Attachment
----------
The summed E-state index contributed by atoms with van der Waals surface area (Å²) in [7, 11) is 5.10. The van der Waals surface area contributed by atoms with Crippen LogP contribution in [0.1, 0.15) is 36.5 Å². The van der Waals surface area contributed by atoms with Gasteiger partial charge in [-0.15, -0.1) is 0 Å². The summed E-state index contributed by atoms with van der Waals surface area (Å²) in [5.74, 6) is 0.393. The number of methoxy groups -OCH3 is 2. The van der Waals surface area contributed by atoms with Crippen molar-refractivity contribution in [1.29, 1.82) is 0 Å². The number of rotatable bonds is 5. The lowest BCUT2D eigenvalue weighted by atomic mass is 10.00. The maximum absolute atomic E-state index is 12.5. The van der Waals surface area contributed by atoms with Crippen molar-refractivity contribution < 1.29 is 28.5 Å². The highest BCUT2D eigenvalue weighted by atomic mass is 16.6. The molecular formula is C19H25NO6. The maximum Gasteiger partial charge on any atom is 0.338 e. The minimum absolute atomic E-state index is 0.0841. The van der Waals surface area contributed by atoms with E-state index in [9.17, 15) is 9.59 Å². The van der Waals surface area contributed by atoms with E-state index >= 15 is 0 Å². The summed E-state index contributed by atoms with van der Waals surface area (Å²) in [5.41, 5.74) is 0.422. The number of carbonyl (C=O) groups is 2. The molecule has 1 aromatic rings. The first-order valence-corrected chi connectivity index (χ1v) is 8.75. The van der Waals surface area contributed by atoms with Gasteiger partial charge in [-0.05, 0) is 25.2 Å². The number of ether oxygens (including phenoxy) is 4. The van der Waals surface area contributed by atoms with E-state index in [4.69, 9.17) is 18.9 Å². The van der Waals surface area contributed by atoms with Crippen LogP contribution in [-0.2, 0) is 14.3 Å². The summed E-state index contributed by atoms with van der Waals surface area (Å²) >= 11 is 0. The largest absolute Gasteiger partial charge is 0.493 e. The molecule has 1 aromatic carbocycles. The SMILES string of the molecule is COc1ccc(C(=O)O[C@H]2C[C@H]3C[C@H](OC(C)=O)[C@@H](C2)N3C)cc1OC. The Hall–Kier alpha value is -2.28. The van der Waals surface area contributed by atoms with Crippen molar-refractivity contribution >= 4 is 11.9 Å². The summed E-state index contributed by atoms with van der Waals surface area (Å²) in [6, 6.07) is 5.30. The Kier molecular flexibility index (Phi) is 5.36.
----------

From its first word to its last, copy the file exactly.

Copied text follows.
The summed E-state index contributed by atoms with van der Waals surface area (Å²) in [7, 11) is 5.10. The van der Waals surface area contributed by atoms with Crippen LogP contribution in [0.1, 0.15) is 36.5 Å². The van der Waals surface area contributed by atoms with Gasteiger partial charge in [-0.15, -0.1) is 0 Å². The summed E-state index contributed by atoms with van der Waals surface area (Å²) in [5.74, 6) is 0.393. The number of methoxy groups -OCH3 is 2. The van der Waals surface area contributed by atoms with Crippen molar-refractivity contribution in [1.29, 1.82) is 0 Å². The number of rotatable bonds is 5. The lowest BCUT2D eigenvalue weighted by atomic mass is 10.00. The maximum absolute atomic E-state index is 12.5. The van der Waals surface area contributed by atoms with Crippen molar-refractivity contribution < 1.29 is 28.5 Å². The highest BCUT2D eigenvalue weighted by atomic mass is 16.6. The molecular formula is C19H25NO6. The maximum Gasteiger partial charge on any atom is 0.338 e. The minimum absolute atomic E-state index is 0.0841. The van der Waals surface area contributed by atoms with E-state index in [9.17, 15) is 9.59 Å². The van der Waals surface area contributed by atoms with E-state index >= 15 is 0 Å². The summed E-state index contributed by atoms with van der Waals surface area (Å²) in [5.41, 5.74) is 0.422. The number of carbonyl (C=O) groups is 2. The molecule has 1 aromatic rings. The first-order valence-corrected chi connectivity index (χ1v) is 8.75. The van der Waals surface area contributed by atoms with Gasteiger partial charge in [-0.05, 0) is 25.2 Å². The number of ether oxygens (including phenoxy) is 4. The van der Waals surface area contributed by atoms with E-state index in [4.69, 9.17) is 18.9 Å². The van der Waals surface area contributed by atoms with Crippen LogP contribution in [-0.2, 0) is 14.3 Å². The summed E-state index contributed by atoms with van der Waals surface area (Å²) >= 11 is 0. The largest absolute Gasteiger partial charge is 0.493 e. The molecule has 1 aromatic carbocycles. The SMILES string of the molecule is COc1ccc(C(=O)O[C@H]2C[C@H]3C[C@H](OC(C)=O)[C@@H](C2)N3C)cc1OC. The Hall–Kier alpha value is -2.28. The van der Waals surface area contributed by atoms with Crippen molar-refractivity contribution >= 4 is 11.9 Å². The summed E-state index contributed by atoms with van der Waals surface area (Å²) in [6, 6.07) is 5.30. The Kier molecular flexibility index (Phi) is 5.36.